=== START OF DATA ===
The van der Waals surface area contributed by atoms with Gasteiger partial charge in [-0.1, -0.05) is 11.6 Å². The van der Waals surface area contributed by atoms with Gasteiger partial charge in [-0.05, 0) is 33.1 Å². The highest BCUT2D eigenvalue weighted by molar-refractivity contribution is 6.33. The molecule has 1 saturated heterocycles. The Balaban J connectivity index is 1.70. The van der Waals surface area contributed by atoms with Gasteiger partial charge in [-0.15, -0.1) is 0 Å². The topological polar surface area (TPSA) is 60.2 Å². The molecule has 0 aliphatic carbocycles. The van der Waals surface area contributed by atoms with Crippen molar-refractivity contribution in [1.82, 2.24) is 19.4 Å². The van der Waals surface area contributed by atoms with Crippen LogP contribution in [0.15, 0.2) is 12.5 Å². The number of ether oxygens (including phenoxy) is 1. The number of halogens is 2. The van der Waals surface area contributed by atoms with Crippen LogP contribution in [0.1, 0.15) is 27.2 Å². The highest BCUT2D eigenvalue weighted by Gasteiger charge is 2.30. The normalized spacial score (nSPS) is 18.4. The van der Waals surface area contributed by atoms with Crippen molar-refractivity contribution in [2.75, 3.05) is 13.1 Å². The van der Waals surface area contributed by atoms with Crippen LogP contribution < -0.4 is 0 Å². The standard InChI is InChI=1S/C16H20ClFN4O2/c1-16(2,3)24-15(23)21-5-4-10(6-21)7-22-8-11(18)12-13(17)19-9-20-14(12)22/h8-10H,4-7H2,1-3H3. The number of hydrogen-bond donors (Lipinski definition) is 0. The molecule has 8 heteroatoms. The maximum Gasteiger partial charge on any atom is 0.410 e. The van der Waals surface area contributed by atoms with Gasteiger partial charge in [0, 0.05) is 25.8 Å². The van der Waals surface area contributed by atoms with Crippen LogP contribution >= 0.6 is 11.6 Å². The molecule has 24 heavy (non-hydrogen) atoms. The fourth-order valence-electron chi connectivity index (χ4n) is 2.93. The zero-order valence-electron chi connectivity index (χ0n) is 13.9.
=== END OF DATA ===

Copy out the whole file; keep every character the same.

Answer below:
The van der Waals surface area contributed by atoms with Gasteiger partial charge in [-0.1, -0.05) is 11.6 Å². The van der Waals surface area contributed by atoms with Gasteiger partial charge in [-0.05, 0) is 33.1 Å². The highest BCUT2D eigenvalue weighted by molar-refractivity contribution is 6.33. The molecule has 1 saturated heterocycles. The Balaban J connectivity index is 1.70. The van der Waals surface area contributed by atoms with Gasteiger partial charge in [-0.15, -0.1) is 0 Å². The topological polar surface area (TPSA) is 60.2 Å². The molecule has 0 aliphatic carbocycles. The van der Waals surface area contributed by atoms with Crippen molar-refractivity contribution in [1.82, 2.24) is 19.4 Å². The van der Waals surface area contributed by atoms with Crippen LogP contribution in [0.15, 0.2) is 12.5 Å². The number of ether oxygens (including phenoxy) is 1. The number of halogens is 2. The van der Waals surface area contributed by atoms with Crippen LogP contribution in [0.1, 0.15) is 27.2 Å². The highest BCUT2D eigenvalue weighted by Gasteiger charge is 2.30. The normalized spacial score (nSPS) is 18.4. The van der Waals surface area contributed by atoms with Crippen molar-refractivity contribution in [2.75, 3.05) is 13.1 Å². The van der Waals surface area contributed by atoms with Crippen LogP contribution < -0.4 is 0 Å². The standard InChI is InChI=1S/C16H20ClFN4O2/c1-16(2,3)24-15(23)21-5-4-10(6-21)7-22-8-11(18)12-13(17)19-9-20-14(12)22/h8-10H,4-7H2,1-3H3. The number of hydrogen-bond donors (Lipinski definition) is 0. The molecule has 8 heteroatoms. The maximum Gasteiger partial charge on any atom is 0.410 e. The van der Waals surface area contributed by atoms with Gasteiger partial charge in [0, 0.05) is 25.8 Å². The van der Waals surface area contributed by atoms with Crippen LogP contribution >= 0.6 is 11.6 Å². The molecule has 24 heavy (non-hydrogen) atoms. The fourth-order valence-electron chi connectivity index (χ4n) is 2.93. The zero-order valence-electron chi connectivity index (χ0n) is 13.9.